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Literature Study GuidesFlatlandPart 1 Chapters 7 8 Summary

Flatland | Study Guide

Edwin Abbott Abbott

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Flatland | Part 1, Chapters 7–8 : This World | Summary



Chapter 7: Concerning Irregular Figures

Up to this point, A Square has been speaking with the assumption that all figures in Flatland are regular: that all women are straight lines, that Isosceles have two equal sides, and that every figure of higher social standing than this has equal sides and angles. Square contemplates the absolute chaos that would ensue if figures did not have regular sides and angles. Anyone could look like anyone else, and shapes could only be determined by feeling completely around them. In Square's opinion, society would collapse.

Square also posits that "Natural Law" means that people who are physically irregular are morally irregular as well, destined to be criminals. He admits that not everyone thinks so, but he's quite sure. The counterargument is that people born irregular are treated poorly by everyone in society and denied any potential for advancement or family, so of course they lash out.

Lawmakers have declared that irregularity is "incompatible with the safety of the state." In some states, any infant with an angle deviating more than half a degree is immediately killed, but Square thinks that's a bit extreme. Some of the best men in history, when they were young, deviated by up to 45 minutes (or 3/4 of a degree), and medicine has learned how to compress, extend, trepan (drill a hole in the head), colligate (bind together), and otherwise surgically alter irregular figures into regularity. Square believes that the decision of what to do with an irregular figure should be held off until the age when the frame is beginning to set. At that point if the medical board doesn't believe the shape can become regular, it should be euthanized.

Chapter 8: Of the Ancient Practice of Painting

Flatland, Square admits, can be boring. Flatlanders can only see each other as a single line with no variety except degrees of brightness and obscurity. It wasn't always so.

About 600 years ago, a Pentagon, whose name is usually reported as Chromatistes, figured out the rudiments of color and how to paint. He painted his home, his servants, his relatives, and himself. He gave each of his sides a different color, and no one mistook his front for his back or confused him for anyone else. People began to say that nature intended for sides to be painted. The fashion spread to everyone but the highest nobility, and within two generations everyone was painted but women and Circles. Women have no sides to paint, and Circles' prestige rests on the idea that they have only one smooth round face, rather than being merely a Polygon with so many sides they appear circular.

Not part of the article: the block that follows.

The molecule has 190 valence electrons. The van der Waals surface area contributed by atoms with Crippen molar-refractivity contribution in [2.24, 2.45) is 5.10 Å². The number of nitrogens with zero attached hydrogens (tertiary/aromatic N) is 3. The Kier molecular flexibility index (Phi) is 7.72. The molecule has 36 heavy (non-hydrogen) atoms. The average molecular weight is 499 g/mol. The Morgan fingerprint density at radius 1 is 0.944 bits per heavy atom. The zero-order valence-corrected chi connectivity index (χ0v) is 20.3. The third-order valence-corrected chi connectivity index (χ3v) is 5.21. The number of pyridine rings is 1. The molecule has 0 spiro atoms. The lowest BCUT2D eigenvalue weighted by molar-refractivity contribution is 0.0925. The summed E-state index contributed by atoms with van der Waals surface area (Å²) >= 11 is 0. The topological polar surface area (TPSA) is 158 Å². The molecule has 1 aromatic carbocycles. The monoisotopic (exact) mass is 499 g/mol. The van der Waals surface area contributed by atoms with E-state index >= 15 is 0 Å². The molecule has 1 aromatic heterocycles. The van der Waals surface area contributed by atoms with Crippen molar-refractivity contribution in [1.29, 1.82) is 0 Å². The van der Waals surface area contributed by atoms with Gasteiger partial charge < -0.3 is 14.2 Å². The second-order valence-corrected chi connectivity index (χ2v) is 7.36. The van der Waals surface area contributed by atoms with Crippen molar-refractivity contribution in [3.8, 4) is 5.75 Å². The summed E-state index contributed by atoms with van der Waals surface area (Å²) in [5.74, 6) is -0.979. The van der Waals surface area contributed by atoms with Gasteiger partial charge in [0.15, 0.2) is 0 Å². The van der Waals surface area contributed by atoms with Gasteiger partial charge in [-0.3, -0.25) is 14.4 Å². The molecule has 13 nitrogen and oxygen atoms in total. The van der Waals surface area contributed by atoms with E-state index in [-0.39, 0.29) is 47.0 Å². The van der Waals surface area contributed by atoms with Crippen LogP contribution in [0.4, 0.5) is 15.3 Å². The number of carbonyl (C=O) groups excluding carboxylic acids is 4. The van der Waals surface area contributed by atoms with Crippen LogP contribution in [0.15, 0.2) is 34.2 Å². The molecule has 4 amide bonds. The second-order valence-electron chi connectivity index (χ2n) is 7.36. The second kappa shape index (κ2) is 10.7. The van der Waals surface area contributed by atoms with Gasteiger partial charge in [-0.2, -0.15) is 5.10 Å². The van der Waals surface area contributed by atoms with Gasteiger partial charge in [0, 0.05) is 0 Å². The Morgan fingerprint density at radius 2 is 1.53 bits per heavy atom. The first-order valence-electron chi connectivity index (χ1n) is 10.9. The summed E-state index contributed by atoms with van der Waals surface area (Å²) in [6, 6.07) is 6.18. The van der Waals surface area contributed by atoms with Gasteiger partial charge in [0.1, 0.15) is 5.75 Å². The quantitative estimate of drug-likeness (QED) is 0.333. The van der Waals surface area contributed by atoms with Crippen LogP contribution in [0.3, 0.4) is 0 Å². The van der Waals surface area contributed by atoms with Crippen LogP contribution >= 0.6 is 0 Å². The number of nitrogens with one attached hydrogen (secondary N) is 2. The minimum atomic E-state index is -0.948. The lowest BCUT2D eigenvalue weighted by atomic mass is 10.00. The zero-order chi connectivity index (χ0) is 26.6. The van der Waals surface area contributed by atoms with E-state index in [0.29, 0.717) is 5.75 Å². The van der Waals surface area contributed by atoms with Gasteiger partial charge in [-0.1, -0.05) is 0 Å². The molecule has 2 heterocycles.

While Square doesn't morally approve of color, he concedes that it must have been a glorious time to be alive. The beauty of color made any group wonderful to look at, and military parades would have been spectacular, to say nothing of battles. To this day, the best poetry of Flatland is still from the period of color.


Flatland has an intense eugenics program, and Square approves of it. There is no room in society, as it is constructed, for anyone who falls outside of the carefully cultivated categories. The inability to deal with irregularity emerges both from a system that rigidly protects its own power structure and from the shapes' limited ability to view the world. If they were able to look vertically down on the world, as the Sphere later does, most of the practical complications of irregular shapes would completely disappear. However, at present, all they can see are lines of varying brightness.